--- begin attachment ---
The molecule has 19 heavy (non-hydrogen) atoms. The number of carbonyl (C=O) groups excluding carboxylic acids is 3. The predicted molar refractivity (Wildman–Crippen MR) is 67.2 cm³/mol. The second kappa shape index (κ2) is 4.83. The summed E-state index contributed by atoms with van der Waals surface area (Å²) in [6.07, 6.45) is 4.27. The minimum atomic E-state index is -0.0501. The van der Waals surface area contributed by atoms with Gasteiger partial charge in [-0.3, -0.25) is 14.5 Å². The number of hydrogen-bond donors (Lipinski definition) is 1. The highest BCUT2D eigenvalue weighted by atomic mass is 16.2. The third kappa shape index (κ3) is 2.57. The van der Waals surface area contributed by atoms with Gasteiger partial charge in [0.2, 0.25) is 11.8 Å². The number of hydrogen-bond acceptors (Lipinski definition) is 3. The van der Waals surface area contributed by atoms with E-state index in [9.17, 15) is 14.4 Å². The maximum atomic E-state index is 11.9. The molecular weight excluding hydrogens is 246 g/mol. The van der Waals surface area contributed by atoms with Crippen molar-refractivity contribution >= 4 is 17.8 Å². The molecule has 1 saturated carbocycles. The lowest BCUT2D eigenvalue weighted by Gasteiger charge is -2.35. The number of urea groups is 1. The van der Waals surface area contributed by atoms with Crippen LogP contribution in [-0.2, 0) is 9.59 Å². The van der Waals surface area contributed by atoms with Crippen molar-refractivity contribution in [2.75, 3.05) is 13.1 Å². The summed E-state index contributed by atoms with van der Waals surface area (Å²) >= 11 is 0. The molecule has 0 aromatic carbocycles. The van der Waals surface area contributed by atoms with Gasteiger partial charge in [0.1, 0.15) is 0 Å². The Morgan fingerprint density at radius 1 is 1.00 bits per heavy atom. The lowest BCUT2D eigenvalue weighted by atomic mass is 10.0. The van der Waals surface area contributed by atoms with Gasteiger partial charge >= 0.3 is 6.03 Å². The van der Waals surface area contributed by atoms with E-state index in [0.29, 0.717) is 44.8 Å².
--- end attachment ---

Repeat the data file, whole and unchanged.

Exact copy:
The molecule has 19 heavy (non-hydrogen) atoms. The number of carbonyl (C=O) groups excluding carboxylic acids is 3. The predicted molar refractivity (Wildman–Crippen MR) is 67.2 cm³/mol. The second kappa shape index (κ2) is 4.83. The summed E-state index contributed by atoms with van der Waals surface area (Å²) in [6.07, 6.45) is 4.27. The minimum atomic E-state index is -0.0501. The van der Waals surface area contributed by atoms with Gasteiger partial charge in [-0.3, -0.25) is 14.5 Å². The number of hydrogen-bond donors (Lipinski definition) is 1. The highest BCUT2D eigenvalue weighted by atomic mass is 16.2. The third kappa shape index (κ3) is 2.57. The van der Waals surface area contributed by atoms with Gasteiger partial charge in [0.2, 0.25) is 11.8 Å². The number of hydrogen-bond acceptors (Lipinski definition) is 3. The van der Waals surface area contributed by atoms with E-state index in [9.17, 15) is 14.4 Å². The maximum atomic E-state index is 11.9. The molecular weight excluding hydrogens is 246 g/mol. The van der Waals surface area contributed by atoms with Crippen molar-refractivity contribution >= 4 is 17.8 Å². The molecule has 1 saturated carbocycles. The lowest BCUT2D eigenvalue weighted by Gasteiger charge is -2.35. The number of urea groups is 1. The van der Waals surface area contributed by atoms with Crippen LogP contribution in [-0.2, 0) is 9.59 Å². The van der Waals surface area contributed by atoms with Crippen molar-refractivity contribution in [2.75, 3.05) is 13.1 Å². The summed E-state index contributed by atoms with van der Waals surface area (Å²) >= 11 is 0. The molecule has 0 aromatic carbocycles. The van der Waals surface area contributed by atoms with Gasteiger partial charge in [0.1, 0.15) is 0 Å². The Morgan fingerprint density at radius 1 is 1.00 bits per heavy atom. The lowest BCUT2D eigenvalue weighted by atomic mass is 10.0. The van der Waals surface area contributed by atoms with Gasteiger partial charge >= 0.3 is 6.03 Å². The van der Waals surface area contributed by atoms with E-state index in [0.29, 0.717) is 44.8 Å².